Poultry Plucking Tips
Often poultry plucking is regarded as a simple process, and if our birds are always the same age, weight, and breed then it is easy. But for the hobbyist, it’s often not so easy, because of all these variables.
These notes are intended to assist in the development of the skills needed, without I hope, making it sound too complicated. It really is straight forward but a few principles always makes it easier.
There are four stages to good poultry plucking:
1.) Select the bird at the right age
2.) Scald the bird correctly
3.) Pluck right way
4.) Treat the bird right after plucking.
1.) Selecting the bird at the right age is important. The birds develop several sets of feathers as they grow. The early stage of these feathers as they just emerge is called pin feather stage. Plucking birds with pin feathers is always much more difficult, so I recommend selecting the birds after pin feathers have unfurled. So check the birds and if they have pin feathers wait another week and usually they are unfurled and will pluck without lots of manual clean up afterwards. Very old birds and very young birds often have skin which is thinner and less resilient to the plucking process, which is more prone to tearing. These birds need more careful scalding and attention during plucking to avoid skin tears. Please note: with ducks it is sometimes impossible to pick a time when there is no pin feathers so wax dipping after plucking is used to remove the pin feathers
2.) Scalding is the process of dipping the birds in hot water to cause the release of feathers, the combination of time and temperature are important. The difference methods are called hard scald and soft scald. If the birds are for immediate consumption, then hard scalding at higher temperatures and for short times is acceptable. This is usually done at 60-65 degrees for just enough time for the leg feathers to come off when rubbed with the thumb. This combination can cause some blotchiness of the skin, not so pretty with roasting birds and also the high temperatures tend to reduce shelf life. Soft scalds is usually at 45-55 degrees and is less likely to damage the skin but takes longer to reach the point where the feather release under a little rub with the thumb. If you want to fridge them for a week then better to soft scald. Record the time and temperature for each combination of breed and age you use so that it is easy to repeat next time.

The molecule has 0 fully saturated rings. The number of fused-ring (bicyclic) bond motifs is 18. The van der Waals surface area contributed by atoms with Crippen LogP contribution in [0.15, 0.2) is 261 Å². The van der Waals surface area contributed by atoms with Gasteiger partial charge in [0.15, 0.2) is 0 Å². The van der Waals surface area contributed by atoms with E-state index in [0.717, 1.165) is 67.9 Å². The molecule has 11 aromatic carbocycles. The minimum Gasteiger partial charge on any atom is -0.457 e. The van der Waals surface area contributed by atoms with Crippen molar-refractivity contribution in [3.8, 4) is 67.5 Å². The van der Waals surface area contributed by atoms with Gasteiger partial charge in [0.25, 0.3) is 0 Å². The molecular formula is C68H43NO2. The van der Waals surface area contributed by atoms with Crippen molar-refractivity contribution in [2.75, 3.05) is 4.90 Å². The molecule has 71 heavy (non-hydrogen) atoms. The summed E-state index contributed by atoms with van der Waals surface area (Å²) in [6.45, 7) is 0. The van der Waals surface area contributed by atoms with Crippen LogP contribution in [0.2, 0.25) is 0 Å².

3.) Plucking. Good plucking is a combination of the right number of birds, the right time of plucking and the right removal of feathers. The bird in the plucker should tumble in such a way that it is tumbling end over end but sideways at the same time, a sort of rotating diagonal tumble. This means all sides of the bird pluck evenly. If you have too many birds in the plucker they cease to rotate correctly and slide around plucking one side and leaving the rest poorly plucked. Add extra birds with each plucking batch and when they cease to rotate you can make a note, to only pluck one or two less of that breed, age and weight combination. You may need to remove wing flight and tail feathers before plucking, usually it’s possible to pull them one handful for the tail and one handful each wing. Plucking time is an observation, and will vary according to the type of bird and feather cover. Over plucking, can damage the skin. Feather removal is by cold water spray. Use a trigger gun on a hose, and as soon as the feathers build up in the machine, usually about 20 seconds into plucking, flush with a good flow of water so the feathers all wash out the side. This allows better plucking and a cleaner finish. It also starts to chill the bird.
4.) Chill the bird in cold or iced water as quickly as possible. This will give better carcass life and nicer presentation. Eviscerate the birds after initial chill and refrigerate as quickly as possible